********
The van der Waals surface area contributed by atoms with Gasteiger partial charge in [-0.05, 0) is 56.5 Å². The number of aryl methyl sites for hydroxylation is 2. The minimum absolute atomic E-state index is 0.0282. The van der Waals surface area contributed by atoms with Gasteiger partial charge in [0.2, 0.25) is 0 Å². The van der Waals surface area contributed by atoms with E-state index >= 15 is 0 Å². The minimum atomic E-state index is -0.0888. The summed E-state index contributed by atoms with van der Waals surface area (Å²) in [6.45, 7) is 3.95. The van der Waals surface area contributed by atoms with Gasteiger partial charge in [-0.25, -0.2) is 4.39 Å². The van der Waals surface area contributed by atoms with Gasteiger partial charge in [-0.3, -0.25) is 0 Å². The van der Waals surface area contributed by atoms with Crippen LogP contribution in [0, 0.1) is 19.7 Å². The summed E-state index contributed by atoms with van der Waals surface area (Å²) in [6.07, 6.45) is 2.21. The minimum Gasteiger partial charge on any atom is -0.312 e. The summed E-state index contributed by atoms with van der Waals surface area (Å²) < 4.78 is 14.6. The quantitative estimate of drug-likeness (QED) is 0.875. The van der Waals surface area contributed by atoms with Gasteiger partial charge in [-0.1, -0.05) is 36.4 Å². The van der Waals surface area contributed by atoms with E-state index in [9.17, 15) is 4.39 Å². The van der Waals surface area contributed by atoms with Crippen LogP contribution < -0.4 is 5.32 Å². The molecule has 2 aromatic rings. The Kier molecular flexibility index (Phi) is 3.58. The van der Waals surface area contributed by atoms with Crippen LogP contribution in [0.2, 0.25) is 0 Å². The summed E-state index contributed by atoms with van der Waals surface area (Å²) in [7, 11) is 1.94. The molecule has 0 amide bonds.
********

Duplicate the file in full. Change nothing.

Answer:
The van der Waals surface area contributed by atoms with Gasteiger partial charge in [-0.05, 0) is 56.5 Å². The number of aryl methyl sites for hydroxylation is 2. The minimum absolute atomic E-state index is 0.0282. The van der Waals surface area contributed by atoms with Gasteiger partial charge in [0.2, 0.25) is 0 Å². The van der Waals surface area contributed by atoms with E-state index >= 15 is 0 Å². The minimum atomic E-state index is -0.0888. The summed E-state index contributed by atoms with van der Waals surface area (Å²) in [6.45, 7) is 3.95. The van der Waals surface area contributed by atoms with Gasteiger partial charge in [-0.25, -0.2) is 4.39 Å². The van der Waals surface area contributed by atoms with Gasteiger partial charge in [-0.3, -0.25) is 0 Å². The van der Waals surface area contributed by atoms with Crippen LogP contribution in [0, 0.1) is 19.7 Å². The summed E-state index contributed by atoms with van der Waals surface area (Å²) in [6.07, 6.45) is 2.21. The minimum Gasteiger partial charge on any atom is -0.312 e. The summed E-state index contributed by atoms with van der Waals surface area (Å²) < 4.78 is 14.6. The quantitative estimate of drug-likeness (QED) is 0.875. The van der Waals surface area contributed by atoms with Gasteiger partial charge in [-0.1, -0.05) is 36.4 Å². The van der Waals surface area contributed by atoms with E-state index in [9.17, 15) is 4.39 Å². The van der Waals surface area contributed by atoms with Crippen LogP contribution < -0.4 is 5.32 Å². The molecule has 2 aromatic rings. The Kier molecular flexibility index (Phi) is 3.58. The van der Waals surface area contributed by atoms with Crippen LogP contribution in [0.2, 0.25) is 0 Å². The summed E-state index contributed by atoms with van der Waals surface area (Å²) in [7, 11) is 1.94. The molecule has 0 amide bonds.